A GTA professor says the upcoming major eclipse is quite literally a “once-in a lifetime event” as the last time it happened in the Toronto region was 1925 and the next one is expected to be in 2144.

“It’s an once-in-a-lifetime event,” Robert Cockcroft, McMaster University astronomy and physics professor told CTV News Toronto on Thursday. “It’s when you get the perfect alignment between the moon and the sun, and it’s just a coincidence they appear on the same side of the sky.”

“The sun is about 400 times bigger than the moon, but it’s also 400 times further away from the earth so they appear the same size so that allows periodically for the moon to cover the sun.”

A total eclipse in and of itself is not an especially rare occurrence, Cockcroft noted. In fact, it happens once every 18 months or so in various parts of the world, he said.

“If you are willing to travel to an eclipse, it's not that rare of an event. You can get to see one every one or two years,” he said. “But for the eclipse to come to you is what makes it rare. That's what makes it an once-in-a-lifetime thing.”

In Ontario, a total eclipse happened in 1979, but it could only be seen in the northern parts of the province. Paul Delaney, astronomer and professor at York University, chased the eclipse to Brandon, Manitoba, where it was also visible.

“I have seen three total solar eclipses and that was my second one,” he told CTV News Toronto. “It was by far the coldest. It was February and it was chilly on the roof of Brandon University, but the skies were clear. My master’s thesis was based on my observation of the sun that day.”

Back in 1925, when the last total eclipse took place in the Toronto region, Delaney said historical records show there was “surprisingly” large amounts of public engagement thanks to the Royal Astronomical Society of Canada, which was in full swing at the time, and the University of Toronto.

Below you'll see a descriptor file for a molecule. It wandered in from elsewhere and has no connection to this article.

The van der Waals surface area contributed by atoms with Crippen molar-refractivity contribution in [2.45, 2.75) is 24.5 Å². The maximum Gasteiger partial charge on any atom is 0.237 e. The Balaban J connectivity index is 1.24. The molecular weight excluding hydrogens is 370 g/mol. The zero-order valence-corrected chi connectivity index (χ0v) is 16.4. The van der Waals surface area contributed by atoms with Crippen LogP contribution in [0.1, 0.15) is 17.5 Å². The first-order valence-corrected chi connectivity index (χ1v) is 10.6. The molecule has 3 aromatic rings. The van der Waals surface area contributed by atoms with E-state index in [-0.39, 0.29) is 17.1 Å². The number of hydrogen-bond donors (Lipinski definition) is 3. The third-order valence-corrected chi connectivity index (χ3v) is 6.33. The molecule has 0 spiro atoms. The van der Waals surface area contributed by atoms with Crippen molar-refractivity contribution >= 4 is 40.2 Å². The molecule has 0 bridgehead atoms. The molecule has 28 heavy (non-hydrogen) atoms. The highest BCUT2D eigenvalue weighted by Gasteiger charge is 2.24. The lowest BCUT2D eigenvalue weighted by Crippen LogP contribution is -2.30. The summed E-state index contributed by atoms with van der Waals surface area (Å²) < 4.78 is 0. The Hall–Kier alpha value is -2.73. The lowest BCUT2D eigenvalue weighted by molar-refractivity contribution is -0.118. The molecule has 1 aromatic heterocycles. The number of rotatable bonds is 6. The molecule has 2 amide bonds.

“The eclipse took place shortly after a very famous solar eclipse in 1919, which basically verified the theory of relativity,” Delaney said. “So there was a lot of interest around solar eclipses in the early part of the century, even though we didn't have social media and so on.”

“The Royal Astronomical Society of Canada and the University of Toronto were very, very engaged in making sure the public is safe,” he said.

The eclipse on Monday will happen at around 2 p.m., experts say. The whole occurrence takes abut two and a half hours.

“The thing that everyone is excited about is that 90 seconds in the middle at 3:18 p.m. when totality happens,” Cockcroft said. “All this excitement and work for these 90 seconds.”

The complete blocking of the sun by the moon will cause darkness for a short period of time.

Depending on the conditions and how clear the skies are at the time of the eclipse, he said, the first thing that will be noticed during totality is the solar corona, a white haze around the sun.

Delaney said he is trying to be hopeful about the weather and skies on Monday, and has been monitoring the weather forecast every hour for the last week.

“The snowstorms that you had earlier this past week in Toronto, if that had been forecast on Monday, I would have been terribly disappointed,” he said. “At the moment the forecast is iffy and so I'm quietly optimistic.

“But you have to take it with a grain of salt. Whenever you chase eclipses, solar or lunar. You've got to be prepared for failure from the weather.”


In 2017, a partial eclipse was visible in the Toronto area, but only around 70 per cent of the sun was covered. Monday’s eclipse is expected to have 99.9 per cent coverage.